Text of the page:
Background-Chest pain is frequently reported in Fabry disease (FD). However, its mechanism and clinical relevance are unclear. Methods and Results-Basal troponin I level, exercise stress test, single-photon emission computed tomography imaging with (99m)Tc sestamibi, coronary angiography with thrombolysis in myocardial infarction (TIMI) frame count and left ventricular angiography and endomyocardial biopsy were obtained in 13 patients with FD with angina. Ratio of external to lumen diameter of intramural arteries (E/L ratio), myocyte diameter, and extent of fibrosis were morphometrically evaluated by using tissue sections. Controls for coronary angiography and histology were 25 patients with FD without angina and 20 mitral stenosis patients with normal left ventricular function. Troponin I level was elevated in 6 of the 13 patients. Exercise stress test showed evidence of myocardial ischemia, and single-photon emission computed tomography was positive for stress-induced perfusion defects in all patients with FD with angina. Epicardial coronaries were structurally normal but showed slow flow in all and were associated with aneurisms of posterior left ventricular wall in 3 cases. Histology showed remarkable lumen narrowing of most intramural arteries (mean E/L ratio = 3.5 +/- 1.2; P<0.001 versus both control groups), because of hypertrophy and proliferation of smooth muscle and endothelial cells, both engulfed by glycosphingolipids. Replacement fibrosis exceeded that of both controls (P<0.001). Small vessel disease correlated with coronary slow flow and extent of fibrosis, but did not with patients' age, sex, and degree of left ventricular hypertrophy. Conclusions-patients with FD with angina have perfusion defects, slow coronary flow, and luminal narrowing of intramural arteries. Small vessel disease may contribute to symptomatic limitation and progressive myocardial dysfunction. (Circ Heart Fail. 2008;1:161-169.)

Angina in Fabry Disease Reflects Coronary Small Vessel Disease / Chimenti, Cristina; E., Morgante; Tanzilli, Gaetano; Mangieri, Enrico; G., Critelli; Gaudio, Carlo; Russo, Matteo Antonio; Frustaci, Andrea. - In: CIRCULATION. HEART FAILURE. - ISSN 1941-3289. - 1:3(2008), pp. 161-169. [10.1161/circheartfailure.108.769729]

Angina in Fabry Disease Reflects Coronary Small Vessel Disease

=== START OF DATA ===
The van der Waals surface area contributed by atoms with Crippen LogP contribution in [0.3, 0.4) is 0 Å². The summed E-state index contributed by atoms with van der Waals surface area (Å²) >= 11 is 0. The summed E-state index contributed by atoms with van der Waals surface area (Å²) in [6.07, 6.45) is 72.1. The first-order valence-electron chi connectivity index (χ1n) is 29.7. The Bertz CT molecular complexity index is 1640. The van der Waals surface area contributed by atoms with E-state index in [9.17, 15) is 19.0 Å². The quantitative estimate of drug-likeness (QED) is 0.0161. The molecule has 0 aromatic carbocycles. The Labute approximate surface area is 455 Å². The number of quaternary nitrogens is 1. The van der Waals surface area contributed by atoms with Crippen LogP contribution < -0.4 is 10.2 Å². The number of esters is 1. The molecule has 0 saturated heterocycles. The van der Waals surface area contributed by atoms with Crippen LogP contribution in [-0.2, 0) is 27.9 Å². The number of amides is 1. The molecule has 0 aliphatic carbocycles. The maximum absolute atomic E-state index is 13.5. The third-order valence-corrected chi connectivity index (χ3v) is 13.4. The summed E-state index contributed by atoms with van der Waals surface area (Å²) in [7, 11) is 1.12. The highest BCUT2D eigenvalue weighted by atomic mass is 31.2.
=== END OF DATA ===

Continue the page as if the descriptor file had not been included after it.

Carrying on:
CHIMENTI, CRISTINA;TANZILLI, Gaetano;MANGIERI, Enrico;GAUDIO, Carlo;RUSSO, Matteo Antonio;FRUSTACI, ANDREA
2008

Abstract

Background-Chest pain is frequently reported in Fabry disease (FD). However, its mechanism and clinical relevance are unclear. Methods and Results-Basal troponin I level, exercise stress test, single-photon emission computed tomography imaging with (99m)Tc sestamibi, coronary angiography with thrombolysis in myocardial infarction (TIMI) frame count and left ventricular angiography and endomyocardial biopsy were obtained in 13 patients with FD with angina. Ratio of external to lumen diameter of intramural arteries (E/L ratio), myocyte diameter, and extent of fibrosis were morphometrically evaluated by using tissue sections. Controls for coronary angiography and histology were 25 patients with FD without angina and 20 mitral stenosis patients with normal left ventricular function. Troponin I level was elevated in 6 of the 13 patients. Exercise stress test showed evidence of myocardial ischemia, and single-photon emission computed tomography was positive for stress-induced perfusion defects in all patients with FD with angina. Epicardial coronaries were structurally normal but showed slow flow in all and were associated with aneurisms of posterior left ventricular wall in 3 cases. Histology showed remarkable lumen narrowing of most intramural arteries (mean E/L ratio = 3.5 +/- 1.2; P<0.001 versus both control groups), because of hypertrophy and proliferation of smooth muscle and endothelial cells, both engulfed by glycosphingolipids. Replacement fibrosis exceeded that of both controls (P<0.001). Small vessel disease correlated with coronary slow flow and extent of fibrosis, but did not with patients' age, sex, and degree of left ventricular hypertrophy. Conclusions-patients with FD with angina have perfusion defects, slow coronary flow, and luminal narrowing of intramural arteries. Small vessel disease may contribute to symptomatic limitation and progressive myocardial dysfunction. (Circ Heart Fail. 2008;1:161-169.)
angina; cardiomyopathy; fabry disease; ischemia; microcirculation
01 Pubblicazione su rivista::01a Articolo in rivista
Angina in Fabry Disease Reflects Coronary Small Vessel Disease / Chimenti, Cristina; E., Morgante; Tanzilli, Gaetano; Mangieri, Enrico; G., Critelli; Gaudio, Carlo; Russo, Matteo Antonio; Frustaci, Andrea. - In: CIRCULATION. HEART FAILURE. - ISSN 1941-3289. - 1:3(2008), pp. 161-169. [10.1161/circheartfailure.108.769729]
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Utilizza questo identificativo per citare o creare un link a questo documento: https://hdl.handle.net/11573/227273
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